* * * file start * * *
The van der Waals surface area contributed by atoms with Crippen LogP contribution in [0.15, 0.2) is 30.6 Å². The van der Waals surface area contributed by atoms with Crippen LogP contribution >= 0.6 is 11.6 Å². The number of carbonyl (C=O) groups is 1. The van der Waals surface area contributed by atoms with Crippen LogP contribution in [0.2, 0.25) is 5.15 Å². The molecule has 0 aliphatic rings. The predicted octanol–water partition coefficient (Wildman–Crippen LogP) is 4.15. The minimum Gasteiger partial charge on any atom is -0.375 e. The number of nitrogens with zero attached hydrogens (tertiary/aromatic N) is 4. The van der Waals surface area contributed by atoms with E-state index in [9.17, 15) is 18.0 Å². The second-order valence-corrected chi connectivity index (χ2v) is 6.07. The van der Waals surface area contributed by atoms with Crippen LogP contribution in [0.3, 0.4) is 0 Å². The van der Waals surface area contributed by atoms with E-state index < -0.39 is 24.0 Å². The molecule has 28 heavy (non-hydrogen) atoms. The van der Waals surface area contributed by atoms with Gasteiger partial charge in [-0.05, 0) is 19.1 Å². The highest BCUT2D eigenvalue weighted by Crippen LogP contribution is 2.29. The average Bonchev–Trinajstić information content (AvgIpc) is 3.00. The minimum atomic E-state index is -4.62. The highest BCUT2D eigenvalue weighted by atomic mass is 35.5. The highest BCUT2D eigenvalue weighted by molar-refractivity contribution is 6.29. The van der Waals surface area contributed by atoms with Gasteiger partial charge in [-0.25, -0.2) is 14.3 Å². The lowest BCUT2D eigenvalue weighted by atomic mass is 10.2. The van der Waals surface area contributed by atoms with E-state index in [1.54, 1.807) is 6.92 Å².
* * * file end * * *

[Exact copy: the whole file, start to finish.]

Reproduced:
The van der Waals surface area contributed by atoms with Crippen LogP contribution in [0.15, 0.2) is 30.6 Å². The van der Waals surface area contributed by atoms with Crippen LogP contribution >= 0.6 is 11.6 Å². The number of carbonyl (C=O) groups is 1. The van der Waals surface area contributed by atoms with Crippen LogP contribution in [0.2, 0.25) is 5.15 Å². The molecule has 0 aliphatic rings. The predicted octanol–water partition coefficient (Wildman–Crippen LogP) is 4.15. The minimum Gasteiger partial charge on any atom is -0.375 e. The number of nitrogens with zero attached hydrogens (tertiary/aromatic N) is 4. The van der Waals surface area contributed by atoms with E-state index in [9.17, 15) is 18.0 Å². The second-order valence-corrected chi connectivity index (χ2v) is 6.07. The van der Waals surface area contributed by atoms with Crippen LogP contribution in [0.3, 0.4) is 0 Å². The van der Waals surface area contributed by atoms with E-state index < -0.39 is 24.0 Å². The molecule has 28 heavy (non-hydrogen) atoms. The van der Waals surface area contributed by atoms with Gasteiger partial charge in [-0.05, 0) is 19.1 Å². The highest BCUT2D eigenvalue weighted by Crippen LogP contribution is 2.29. The average Bonchev–Trinajstić information content (AvgIpc) is 3.00. The minimum atomic E-state index is -4.62. The highest BCUT2D eigenvalue weighted by atomic mass is 35.5. The highest BCUT2D eigenvalue weighted by molar-refractivity contribution is 6.29. The van der Waals surface area contributed by atoms with Gasteiger partial charge in [-0.25, -0.2) is 14.3 Å². The lowest BCUT2D eigenvalue weighted by atomic mass is 10.2. The van der Waals surface area contributed by atoms with E-state index in [1.54, 1.807) is 6.92 Å².